1 lb fresh spinach, washed and chopped (I had a pre-washed bag of spinach and I dumped the whole thing in as is)
1 egg
1/2 c grated Parmesan cheese (you can probably cut down on this if I recall correctly)
1 Tbsp flour
salt and pepper to taste
  1. Bring 1 c of chicken broth to a boil.
  2. Add spinach and cook down until soft but still bright green. The spinach will look like a lot at first but after a few minutes you will wonder where it went!
  3. Remove spinach with a slotted spoon and set aside. I put all of it in a bowl - you will add it back later.
  4. Add the remaining 2 1/2 - 3 cups broth to pot and bring to boil.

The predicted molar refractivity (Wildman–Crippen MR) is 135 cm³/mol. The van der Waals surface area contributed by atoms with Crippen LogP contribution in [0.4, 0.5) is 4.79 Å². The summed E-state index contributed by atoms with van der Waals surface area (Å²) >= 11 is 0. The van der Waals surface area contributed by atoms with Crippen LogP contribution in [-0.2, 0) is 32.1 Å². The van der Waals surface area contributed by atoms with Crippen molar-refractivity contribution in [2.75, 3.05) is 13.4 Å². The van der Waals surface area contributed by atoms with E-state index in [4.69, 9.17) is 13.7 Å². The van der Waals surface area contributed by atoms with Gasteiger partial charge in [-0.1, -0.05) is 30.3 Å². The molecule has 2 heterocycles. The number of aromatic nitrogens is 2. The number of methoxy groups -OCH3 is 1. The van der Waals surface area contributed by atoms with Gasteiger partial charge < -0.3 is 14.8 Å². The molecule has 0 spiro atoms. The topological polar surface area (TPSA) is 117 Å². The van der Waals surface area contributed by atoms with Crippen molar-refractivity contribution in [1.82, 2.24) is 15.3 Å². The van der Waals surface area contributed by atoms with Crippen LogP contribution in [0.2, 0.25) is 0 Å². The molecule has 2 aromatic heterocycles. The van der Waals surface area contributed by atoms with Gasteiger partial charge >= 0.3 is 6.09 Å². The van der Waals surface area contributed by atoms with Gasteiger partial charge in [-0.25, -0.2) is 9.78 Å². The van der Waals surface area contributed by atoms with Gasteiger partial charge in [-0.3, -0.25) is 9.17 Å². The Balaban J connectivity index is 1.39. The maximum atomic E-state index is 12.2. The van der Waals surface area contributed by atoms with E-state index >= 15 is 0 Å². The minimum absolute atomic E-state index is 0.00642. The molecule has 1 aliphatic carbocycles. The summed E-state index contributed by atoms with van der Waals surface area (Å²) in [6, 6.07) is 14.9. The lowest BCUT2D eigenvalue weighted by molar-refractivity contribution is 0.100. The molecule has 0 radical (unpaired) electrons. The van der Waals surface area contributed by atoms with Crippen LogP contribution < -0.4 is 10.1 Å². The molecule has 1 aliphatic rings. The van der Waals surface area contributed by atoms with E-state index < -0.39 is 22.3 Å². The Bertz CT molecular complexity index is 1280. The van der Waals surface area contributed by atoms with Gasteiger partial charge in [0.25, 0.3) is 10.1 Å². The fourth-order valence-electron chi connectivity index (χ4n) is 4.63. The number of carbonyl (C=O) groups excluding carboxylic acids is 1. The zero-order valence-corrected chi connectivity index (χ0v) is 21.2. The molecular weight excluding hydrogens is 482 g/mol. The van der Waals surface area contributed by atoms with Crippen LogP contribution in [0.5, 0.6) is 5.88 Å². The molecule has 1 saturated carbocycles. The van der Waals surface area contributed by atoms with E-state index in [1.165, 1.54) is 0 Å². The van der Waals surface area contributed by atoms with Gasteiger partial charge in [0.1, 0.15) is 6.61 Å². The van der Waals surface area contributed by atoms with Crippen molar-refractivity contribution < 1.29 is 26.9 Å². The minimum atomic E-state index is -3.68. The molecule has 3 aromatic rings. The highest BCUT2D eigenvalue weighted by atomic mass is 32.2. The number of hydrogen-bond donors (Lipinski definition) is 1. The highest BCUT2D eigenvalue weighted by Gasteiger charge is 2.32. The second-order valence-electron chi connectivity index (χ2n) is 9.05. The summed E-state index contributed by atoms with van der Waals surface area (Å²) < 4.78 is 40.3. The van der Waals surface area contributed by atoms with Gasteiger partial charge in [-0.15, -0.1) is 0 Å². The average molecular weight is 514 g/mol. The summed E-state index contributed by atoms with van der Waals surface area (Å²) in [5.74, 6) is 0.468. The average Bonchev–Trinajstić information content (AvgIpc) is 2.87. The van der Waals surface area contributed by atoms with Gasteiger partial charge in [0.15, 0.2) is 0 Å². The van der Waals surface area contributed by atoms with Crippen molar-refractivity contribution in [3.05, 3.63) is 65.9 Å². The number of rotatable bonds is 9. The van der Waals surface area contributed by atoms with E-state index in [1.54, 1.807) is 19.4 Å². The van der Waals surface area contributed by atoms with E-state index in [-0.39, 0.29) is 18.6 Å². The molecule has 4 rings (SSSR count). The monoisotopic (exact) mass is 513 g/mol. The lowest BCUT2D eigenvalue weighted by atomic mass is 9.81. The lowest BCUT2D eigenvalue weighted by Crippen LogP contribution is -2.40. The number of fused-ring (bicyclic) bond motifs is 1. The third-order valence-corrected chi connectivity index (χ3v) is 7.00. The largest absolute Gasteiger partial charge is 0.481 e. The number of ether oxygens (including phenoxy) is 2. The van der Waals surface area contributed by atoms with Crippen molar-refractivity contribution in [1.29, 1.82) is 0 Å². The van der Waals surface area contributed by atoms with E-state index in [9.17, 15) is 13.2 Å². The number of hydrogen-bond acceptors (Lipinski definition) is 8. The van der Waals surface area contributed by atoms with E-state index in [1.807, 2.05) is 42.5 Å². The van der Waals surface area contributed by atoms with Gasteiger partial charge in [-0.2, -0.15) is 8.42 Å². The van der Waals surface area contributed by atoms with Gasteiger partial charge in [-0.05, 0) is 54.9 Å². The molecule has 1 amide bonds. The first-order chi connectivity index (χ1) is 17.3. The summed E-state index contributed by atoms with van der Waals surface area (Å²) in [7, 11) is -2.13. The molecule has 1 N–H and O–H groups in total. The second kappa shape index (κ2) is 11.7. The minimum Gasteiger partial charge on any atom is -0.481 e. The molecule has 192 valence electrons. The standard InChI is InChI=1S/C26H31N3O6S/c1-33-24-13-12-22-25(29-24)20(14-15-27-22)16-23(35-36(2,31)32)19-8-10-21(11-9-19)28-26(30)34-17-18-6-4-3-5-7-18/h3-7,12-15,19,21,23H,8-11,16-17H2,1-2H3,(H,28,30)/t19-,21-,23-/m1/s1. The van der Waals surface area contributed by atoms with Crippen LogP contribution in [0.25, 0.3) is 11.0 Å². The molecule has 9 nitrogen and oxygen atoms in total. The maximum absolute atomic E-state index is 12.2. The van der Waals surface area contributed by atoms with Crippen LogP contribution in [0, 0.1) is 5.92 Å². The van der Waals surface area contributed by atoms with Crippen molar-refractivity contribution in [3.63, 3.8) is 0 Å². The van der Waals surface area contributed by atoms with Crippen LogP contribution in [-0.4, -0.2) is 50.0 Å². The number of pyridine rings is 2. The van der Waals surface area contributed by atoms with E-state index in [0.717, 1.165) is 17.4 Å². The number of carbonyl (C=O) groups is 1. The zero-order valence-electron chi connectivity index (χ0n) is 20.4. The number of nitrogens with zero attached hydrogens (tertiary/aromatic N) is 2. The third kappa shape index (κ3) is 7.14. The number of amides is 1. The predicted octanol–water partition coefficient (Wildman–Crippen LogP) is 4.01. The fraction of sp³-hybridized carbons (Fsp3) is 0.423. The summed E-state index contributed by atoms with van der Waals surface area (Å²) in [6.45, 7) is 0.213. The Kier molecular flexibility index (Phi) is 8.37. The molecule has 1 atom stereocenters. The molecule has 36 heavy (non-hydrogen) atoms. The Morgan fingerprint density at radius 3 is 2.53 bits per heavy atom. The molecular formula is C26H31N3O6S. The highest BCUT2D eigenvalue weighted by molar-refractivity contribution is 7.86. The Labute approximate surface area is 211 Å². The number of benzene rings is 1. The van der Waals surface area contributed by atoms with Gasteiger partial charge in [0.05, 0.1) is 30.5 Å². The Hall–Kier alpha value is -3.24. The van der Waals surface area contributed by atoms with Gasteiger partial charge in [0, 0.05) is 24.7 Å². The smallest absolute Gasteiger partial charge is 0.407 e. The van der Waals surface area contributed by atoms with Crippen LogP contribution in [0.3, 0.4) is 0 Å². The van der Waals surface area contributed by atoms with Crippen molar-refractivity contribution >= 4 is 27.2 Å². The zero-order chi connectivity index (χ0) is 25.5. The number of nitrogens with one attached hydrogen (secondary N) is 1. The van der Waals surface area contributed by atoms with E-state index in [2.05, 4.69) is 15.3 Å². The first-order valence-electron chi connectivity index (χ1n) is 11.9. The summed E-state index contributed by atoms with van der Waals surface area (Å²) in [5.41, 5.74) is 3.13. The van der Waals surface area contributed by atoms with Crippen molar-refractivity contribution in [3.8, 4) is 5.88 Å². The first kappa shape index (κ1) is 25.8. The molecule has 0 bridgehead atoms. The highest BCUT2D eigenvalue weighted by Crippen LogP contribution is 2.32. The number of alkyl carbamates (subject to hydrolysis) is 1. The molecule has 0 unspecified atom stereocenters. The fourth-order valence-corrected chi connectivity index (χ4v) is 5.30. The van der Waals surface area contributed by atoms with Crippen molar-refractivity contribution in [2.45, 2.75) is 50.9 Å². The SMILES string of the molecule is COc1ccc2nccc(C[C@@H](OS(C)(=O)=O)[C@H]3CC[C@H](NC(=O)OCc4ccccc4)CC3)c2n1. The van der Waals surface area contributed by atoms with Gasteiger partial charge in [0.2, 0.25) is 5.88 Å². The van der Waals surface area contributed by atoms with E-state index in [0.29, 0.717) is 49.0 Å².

5. Beat egg lightly, add 1/4 cup of Parmesan cheese and flour.
    When broth is boiling, pour in egg mixture, stirring constantly until egg "cooks into rags" as the book says... I pictured egg drop soup from a Chinese restaurant but this is not what mine looked like; again, I probably should have stirred faster or something.
  6. Add the spinach back in. Season to your liking (including with the additional Parmesan cheese)
Serves 4-6 according to the book, but I think we finished this much on our own for dinner. If you are serving it with something else (pasta?) you could stretch it further.

Monday, July 18, 2011

"Recipe for a home"

We spent last weekend at Thomas' family's cabin. This has been on the fridge for some time:

Recipe for a home
 1/2 c friendship
add 1 c thoughtfulness
Cream together with a pinch of tenderness
Very lightly beat in a bowl of loyalty
1 c faith, 1 c hope, 1 c charity
Be sure to add a spoonful of each:
gaiety that sings
the ability laugh at little things.